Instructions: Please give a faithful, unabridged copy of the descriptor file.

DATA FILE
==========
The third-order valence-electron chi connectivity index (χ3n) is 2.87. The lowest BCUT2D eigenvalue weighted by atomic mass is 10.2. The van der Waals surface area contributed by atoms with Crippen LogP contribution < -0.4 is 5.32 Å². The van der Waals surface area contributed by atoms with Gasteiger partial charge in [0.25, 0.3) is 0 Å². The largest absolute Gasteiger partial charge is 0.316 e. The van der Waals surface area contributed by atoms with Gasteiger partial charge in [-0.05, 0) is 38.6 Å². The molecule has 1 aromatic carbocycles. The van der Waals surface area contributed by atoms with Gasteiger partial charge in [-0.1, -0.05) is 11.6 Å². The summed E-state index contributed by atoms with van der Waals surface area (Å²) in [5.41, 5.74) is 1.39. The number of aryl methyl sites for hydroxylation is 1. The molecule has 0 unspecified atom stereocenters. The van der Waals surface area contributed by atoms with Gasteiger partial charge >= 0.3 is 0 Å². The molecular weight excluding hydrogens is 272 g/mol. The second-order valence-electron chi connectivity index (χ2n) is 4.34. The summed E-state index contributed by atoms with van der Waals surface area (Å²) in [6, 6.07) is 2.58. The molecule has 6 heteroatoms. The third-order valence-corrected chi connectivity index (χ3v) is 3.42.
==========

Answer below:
The third-order valence-electron chi connectivity index (χ3n) is 2.87. The lowest BCUT2D eigenvalue weighted by atomic mass is 10.2. The van der Waals surface area contributed by atoms with Crippen LogP contribution < -0.4 is 5.32 Å². The van der Waals surface area contributed by atoms with Gasteiger partial charge in [0.25, 0.3) is 0 Å². The largest absolute Gasteiger partial charge is 0.316 e. The van der Waals surface area contributed by atoms with Gasteiger partial charge in [-0.05, 0) is 38.6 Å². The molecule has 1 aromatic carbocycles. The van der Waals surface area contributed by atoms with Gasteiger partial charge in [-0.1, -0.05) is 11.6 Å². The summed E-state index contributed by atoms with van der Waals surface area (Å²) in [5.41, 5.74) is 1.39. The number of aryl methyl sites for hydroxylation is 1. The molecule has 0 unspecified atom stereocenters. The van der Waals surface area contributed by atoms with Gasteiger partial charge >= 0.3 is 0 Å². The molecular weight excluding hydrogens is 272 g/mol. The second-order valence-electron chi connectivity index (χ2n) is 4.34. The summed E-state index contributed by atoms with van der Waals surface area (Å²) in [6, 6.07) is 2.58. The molecule has 6 heteroatoms. The third-order valence-corrected chi connectivity index (χ3v) is 3.42.